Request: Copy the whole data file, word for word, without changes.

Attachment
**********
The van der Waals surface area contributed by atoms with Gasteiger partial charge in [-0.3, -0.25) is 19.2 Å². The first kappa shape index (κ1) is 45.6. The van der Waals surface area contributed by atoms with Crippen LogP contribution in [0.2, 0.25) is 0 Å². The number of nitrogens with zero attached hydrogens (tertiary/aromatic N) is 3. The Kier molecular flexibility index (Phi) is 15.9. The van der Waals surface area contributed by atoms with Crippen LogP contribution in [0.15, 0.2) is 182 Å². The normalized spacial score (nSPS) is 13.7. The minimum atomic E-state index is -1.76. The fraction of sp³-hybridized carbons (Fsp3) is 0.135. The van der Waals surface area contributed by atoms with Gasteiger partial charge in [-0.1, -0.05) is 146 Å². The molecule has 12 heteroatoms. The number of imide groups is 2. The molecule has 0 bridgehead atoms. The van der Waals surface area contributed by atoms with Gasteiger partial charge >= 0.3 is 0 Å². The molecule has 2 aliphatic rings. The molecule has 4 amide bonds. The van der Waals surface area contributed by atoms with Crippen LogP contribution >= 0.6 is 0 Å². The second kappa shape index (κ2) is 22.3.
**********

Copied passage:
The van der Waals surface area contributed by atoms with Gasteiger partial charge in [-0.3, -0.25) is 19.2 Å². The first kappa shape index (κ1) is 45.6. The van der Waals surface area contributed by atoms with Crippen LogP contribution in [0.2, 0.25) is 0 Å². The number of nitrogens with zero attached hydrogens (tertiary/aromatic N) is 3. The Kier molecular flexibility index (Phi) is 15.9. The van der Waals surface area contributed by atoms with Crippen LogP contribution in [0.15, 0.2) is 182 Å². The normalized spacial score (nSPS) is 13.7. The minimum atomic E-state index is -1.76. The fraction of sp³-hybridized carbons (Fsp3) is 0.135. The van der Waals surface area contributed by atoms with Gasteiger partial charge in [-0.1, -0.05) is 146 Å². The molecule has 12 heteroatoms. The number of imide groups is 2. The molecule has 0 bridgehead atoms. The van der Waals surface area contributed by atoms with Gasteiger partial charge >= 0.3 is 0 Å². The molecule has 2 aliphatic rings. The molecule has 4 amide bonds. The van der Waals surface area contributed by atoms with Crippen LogP contribution >= 0.6 is 0 Å². The second kappa shape index (κ2) is 22.3.